Anna Andreevna Akhmatova Biography

Born Anna Andreevna Gorenko, June 11, 1889, in Bol’shoi Fontan, Russia; died in Domodedovo, a sanatorium outside Moscow, Mar 5, 1966; dau. of Andrei Gorenko and Inna Stogova; m. Nikolai Gumilyov (poet and critic), 1910 (sep. 1916; div. 1918); m. Vladimir Shileyko, 1918 (sep. 1921); lived 15 years with Nikolai Punin; children: (1st m.) son Lev Nikolaevich Gumilyov (b. 1912).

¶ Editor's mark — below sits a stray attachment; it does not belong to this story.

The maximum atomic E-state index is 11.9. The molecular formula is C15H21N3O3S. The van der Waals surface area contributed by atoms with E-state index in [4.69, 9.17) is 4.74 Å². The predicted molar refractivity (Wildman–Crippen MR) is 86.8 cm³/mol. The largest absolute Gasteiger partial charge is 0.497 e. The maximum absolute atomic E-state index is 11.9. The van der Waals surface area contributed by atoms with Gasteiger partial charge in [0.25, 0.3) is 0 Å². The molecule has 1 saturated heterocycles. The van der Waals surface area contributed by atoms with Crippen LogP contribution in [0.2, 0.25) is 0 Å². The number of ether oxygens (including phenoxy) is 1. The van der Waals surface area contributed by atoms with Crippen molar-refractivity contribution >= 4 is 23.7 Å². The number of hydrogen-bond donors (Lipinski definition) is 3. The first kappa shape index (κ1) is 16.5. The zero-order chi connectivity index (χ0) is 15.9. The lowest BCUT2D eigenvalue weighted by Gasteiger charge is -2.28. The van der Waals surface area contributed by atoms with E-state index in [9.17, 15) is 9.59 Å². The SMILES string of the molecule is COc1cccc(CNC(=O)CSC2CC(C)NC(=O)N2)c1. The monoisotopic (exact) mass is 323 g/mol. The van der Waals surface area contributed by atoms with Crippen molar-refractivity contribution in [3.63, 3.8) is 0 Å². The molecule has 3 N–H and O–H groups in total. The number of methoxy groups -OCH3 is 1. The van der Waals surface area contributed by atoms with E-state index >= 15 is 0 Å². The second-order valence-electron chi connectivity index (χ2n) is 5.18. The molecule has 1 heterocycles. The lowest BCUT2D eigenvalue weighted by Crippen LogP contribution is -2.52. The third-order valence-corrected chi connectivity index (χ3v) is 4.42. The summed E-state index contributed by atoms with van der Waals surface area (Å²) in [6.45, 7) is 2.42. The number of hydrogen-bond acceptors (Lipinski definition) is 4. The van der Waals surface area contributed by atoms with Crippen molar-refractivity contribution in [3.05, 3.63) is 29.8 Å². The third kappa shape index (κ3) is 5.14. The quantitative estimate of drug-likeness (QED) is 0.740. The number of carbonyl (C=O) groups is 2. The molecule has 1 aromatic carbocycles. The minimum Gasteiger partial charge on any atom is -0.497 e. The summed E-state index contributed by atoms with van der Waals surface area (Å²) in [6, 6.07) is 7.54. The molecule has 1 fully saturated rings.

Perhaps the most famous 20th-century Russian poet, published 1st poem (1907), in a small journal edited by 1st husband; because father disapproved of her writing, chose great-grandmother’s maiden name as a pseudonym; published 1st book of poems, Evening (1912), followed by Rosary (1914), a huge success, making her the 1st Russian woman poet to gain widespread fame; early poems are simple but psychologically nuanced, based on the psychological realism of the great 19th-century Russian novel; following WWI and the Russian Revolution, published 3 more books to continuing acclaim, but the growing Soviet literary bureaucracy moved to put an end to her publishing career, because her great popularity and increasing moral authority made her a threat; condemned as a petty-bourgeois writer, made a living by working in the library of the Institute of Agronomy, and more and more by literary translating; poems from this period survived only because they had been memorized; son was arrested during a Stalinist purge (1938); completed the long poem ‘‘Requiem,’’ in which she takes on the role of mourning mother, the feminine voice of Russia itself, and powerfully condemns the crimes of Stalinism (it would not be printed in Russia until 1987, 2 decades after her death); during WWII, her poetry was suddenly hot property again because of its resonant patriotism; following war, was once more denounced, expelled from the Writers’ Union, and son was rearrested; became desperate enough to write and publish a cycle of 15 poems praising the dictator Stalin in a futile attempt to free her son (1949); outlived Stalin and was acknowledged as the grand old lady of Russian literature; renowned throughout the world, was the 3rd Russian ever to be invited to Oxford University in England to receive an honorary doctorate in literature (1965).